While the police are out of the picture, the government is now allowed to interfere in hadd punishments even after the court has awarded them. The new bill eliminates the clause in the Hudood Ordinance that prevented the government from forgoing, altering, or reducing the hadd punishment. This blatantly violates the injunctions of the Qur’an and Sunnah. The Qur’an states:

And it becomes not of a believing man or a believing woman, when Allah and His Messenger have decided an affair (for them), that they should claim any say in their affair. (Surah Ahzab, Verse 36)

There is also a well-known incident according to which a high-ranking companion had interceded with the Noble Prophet, Sall-Allahu alayhi wa sallam, Sall-Allahu alayhi wa sallam for a woman who had committed theft (as a result of which she deserved hadd). The Noble Prophet, Sall-Allahu alayhi wa sallam, Sall-Allahu alayhi wa sallam reprimanded the companion and said:

Had Muhammad's (Sall-Allahu alayhi wa sallam) Sall-Allahu alayhi wa sallam daughter committed theft, I would have cut her hand off. (Sahih Bukhari, Kitabul Hudood, Bab 12, Hadith Number 6788)

When even the Prophet, Sall-Allahu alayhi wa sallam, Sall-Allahu alayhi wa sallam did not have the authority to reduce a hadd punishment for someone, whence does the government obtain the authority to do so?


There are still further modifications with regards to “fornication” (the situation when four witnesses are unavailable, but the crime can still be established using other evidence):

  1. The offence is now awarded a maximum sentence of five years as opposed to the ten years in the original Hudood Ordinance.

  2. To file a complaint in the court, one must go with at least two eye-witnesses, whose testimony will be immediately recorded. If the court deems the case worthy of further proceedings, it will summon the accused. The court will then be limited to demanding a personal bond from the accused to guarantee that he/she present him/herself at the court.

    There are several major issues here. First, demanding two eyewitnesses is quite unwarranted. Nowhere in the entire legal system pertaining to testimony—apart from Hudood—is there mention of a certain minimum number of witnesses. At times decisions are made in the total absence of eye-witnesses, only on account of circumstantial evidence. From the Shariah perspective a ta’zeer punishment can be awarded with availability of even one reliable witness as well as in the presence of circumstantial evidence such as medical reports and chemical analyses. The requirement of producing two witnesses at the time of complaint registration provides unnecessary protection to the criminals of fornication.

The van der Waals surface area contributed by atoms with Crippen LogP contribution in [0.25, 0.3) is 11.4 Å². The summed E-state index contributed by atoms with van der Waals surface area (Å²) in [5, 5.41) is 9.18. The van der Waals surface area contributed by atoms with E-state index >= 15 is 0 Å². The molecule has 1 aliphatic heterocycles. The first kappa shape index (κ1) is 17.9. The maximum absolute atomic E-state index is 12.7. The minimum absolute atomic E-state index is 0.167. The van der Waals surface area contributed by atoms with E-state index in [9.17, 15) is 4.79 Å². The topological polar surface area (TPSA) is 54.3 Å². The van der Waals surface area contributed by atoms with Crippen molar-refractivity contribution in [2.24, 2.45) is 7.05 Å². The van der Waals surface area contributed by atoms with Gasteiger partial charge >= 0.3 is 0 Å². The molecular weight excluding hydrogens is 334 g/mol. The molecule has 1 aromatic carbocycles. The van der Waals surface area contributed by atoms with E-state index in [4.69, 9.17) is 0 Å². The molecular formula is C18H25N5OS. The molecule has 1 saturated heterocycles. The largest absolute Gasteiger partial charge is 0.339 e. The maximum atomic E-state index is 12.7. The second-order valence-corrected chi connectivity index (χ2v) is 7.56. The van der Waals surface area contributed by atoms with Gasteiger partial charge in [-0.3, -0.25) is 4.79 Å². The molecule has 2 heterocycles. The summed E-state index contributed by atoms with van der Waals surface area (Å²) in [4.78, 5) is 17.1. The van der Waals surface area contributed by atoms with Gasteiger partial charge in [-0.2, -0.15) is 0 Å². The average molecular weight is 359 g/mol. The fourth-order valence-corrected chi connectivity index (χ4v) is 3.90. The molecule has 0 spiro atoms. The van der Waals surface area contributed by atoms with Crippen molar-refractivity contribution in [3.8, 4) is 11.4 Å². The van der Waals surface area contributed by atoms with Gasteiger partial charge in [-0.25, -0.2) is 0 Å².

Similarly, prohibiting the court from demanding any bail besides a personal bond is impeding justice. Court cases vary in their circumstances, which is why Military Act 496 already authorizes the court to decide whether to free the criminal on a personal bond or ask for any additional guarantees it deems necessary. This applies even in case of minor crimes. Yet it has been invalidated for a major crime like fornication.

  3. Further, filing a complaint in the court now carries a huge risk. The judge in his sole discretion may decide that the accusation is false and then without further hearing decide to award punishment to the complainant for false accusation.

Converting Other Cases to Fornication

Further, the new bill disallows converting cases of rape or zina deserving hadd into fornication. In the legal system, if there is not enough evidence to convict the accused under one crime, he may still be convicted under other crimes that can be proved using the available evidence. Yet, in the case of fornication this has been explicitly disallowed.

1. Converting Zina Deserving Hadd to Fornication

According to the original Hudood Ordinance if necessary evidence to enforce hadd was not found against someone but the crime could still be proven otherwise then he could be awarded ta’zeer punishment as per clause 10(3). The new bill has done away with this. Clause 203C, Paragraph 6 states that if someone is acquitted in a case of hadd, he cannot be tried in a case of fornication (i.e. he cannot even be given a ta’zeer punishment).

Now, it is obvious that the extremely strict conditions laid down for enforcement of hadd cannot sometimes be fulfilled merely due to technicalities. In such a situation when otherwise strong evidence is available to prove the crime, the court can neither award any punishment, nor can it even register a case of fornication against the criminal. Is this anything but providing protection to fornication?

2. Converting Rape to Fornication

Similarly, the bill states in article 12A that if someone is accused of rape his case cannot be converted into a case of fornication at any time in future. Consequently if a woman registers a case of rape against someone but some doubt remains in proving that the act was committed by force, the criminal will be released and even a case of fornication will not be made against him.